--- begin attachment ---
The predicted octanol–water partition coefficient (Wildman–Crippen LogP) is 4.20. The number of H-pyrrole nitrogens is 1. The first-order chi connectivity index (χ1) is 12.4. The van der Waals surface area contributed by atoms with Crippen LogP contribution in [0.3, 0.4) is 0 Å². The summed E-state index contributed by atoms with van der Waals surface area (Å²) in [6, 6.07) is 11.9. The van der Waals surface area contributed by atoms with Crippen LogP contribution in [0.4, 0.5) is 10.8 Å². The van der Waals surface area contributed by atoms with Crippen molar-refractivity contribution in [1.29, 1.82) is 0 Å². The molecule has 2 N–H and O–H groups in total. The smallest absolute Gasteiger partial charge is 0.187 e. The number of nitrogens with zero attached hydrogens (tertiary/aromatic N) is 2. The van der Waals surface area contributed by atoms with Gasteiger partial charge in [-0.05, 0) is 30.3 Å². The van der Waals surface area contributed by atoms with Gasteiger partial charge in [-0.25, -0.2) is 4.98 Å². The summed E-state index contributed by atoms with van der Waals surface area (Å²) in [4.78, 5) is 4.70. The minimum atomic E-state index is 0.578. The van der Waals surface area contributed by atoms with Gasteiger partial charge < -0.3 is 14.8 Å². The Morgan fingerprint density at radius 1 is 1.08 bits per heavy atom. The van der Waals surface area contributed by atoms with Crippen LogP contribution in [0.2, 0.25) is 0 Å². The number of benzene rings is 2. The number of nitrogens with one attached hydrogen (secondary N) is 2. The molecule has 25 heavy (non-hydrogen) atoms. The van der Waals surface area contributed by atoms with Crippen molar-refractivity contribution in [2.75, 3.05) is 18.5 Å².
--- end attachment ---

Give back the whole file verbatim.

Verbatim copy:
The predicted octanol–water partition coefficient (Wildman–Crippen LogP) is 4.20. The number of H-pyrrole nitrogens is 1. The first-order chi connectivity index (χ1) is 12.4. The van der Waals surface area contributed by atoms with Crippen LogP contribution in [0.3, 0.4) is 0 Å². The summed E-state index contributed by atoms with van der Waals surface area (Å²) in [6, 6.07) is 11.9. The van der Waals surface area contributed by atoms with Crippen LogP contribution in [0.4, 0.5) is 10.8 Å². The van der Waals surface area contributed by atoms with Crippen molar-refractivity contribution in [1.29, 1.82) is 0 Å². The molecule has 2 N–H and O–H groups in total. The smallest absolute Gasteiger partial charge is 0.187 e. The number of nitrogens with zero attached hydrogens (tertiary/aromatic N) is 2. The van der Waals surface area contributed by atoms with Gasteiger partial charge in [-0.05, 0) is 30.3 Å². The van der Waals surface area contributed by atoms with Gasteiger partial charge in [-0.25, -0.2) is 4.98 Å². The summed E-state index contributed by atoms with van der Waals surface area (Å²) in [4.78, 5) is 4.70. The minimum atomic E-state index is 0.578. The van der Waals surface area contributed by atoms with Gasteiger partial charge < -0.3 is 14.8 Å². The Morgan fingerprint density at radius 1 is 1.08 bits per heavy atom. The van der Waals surface area contributed by atoms with Crippen LogP contribution in [0.2, 0.25) is 0 Å². The number of benzene rings is 2. The number of nitrogens with one attached hydrogen (secondary N) is 2. The molecule has 25 heavy (non-hydrogen) atoms. The van der Waals surface area contributed by atoms with Crippen molar-refractivity contribution in [2.75, 3.05) is 18.5 Å².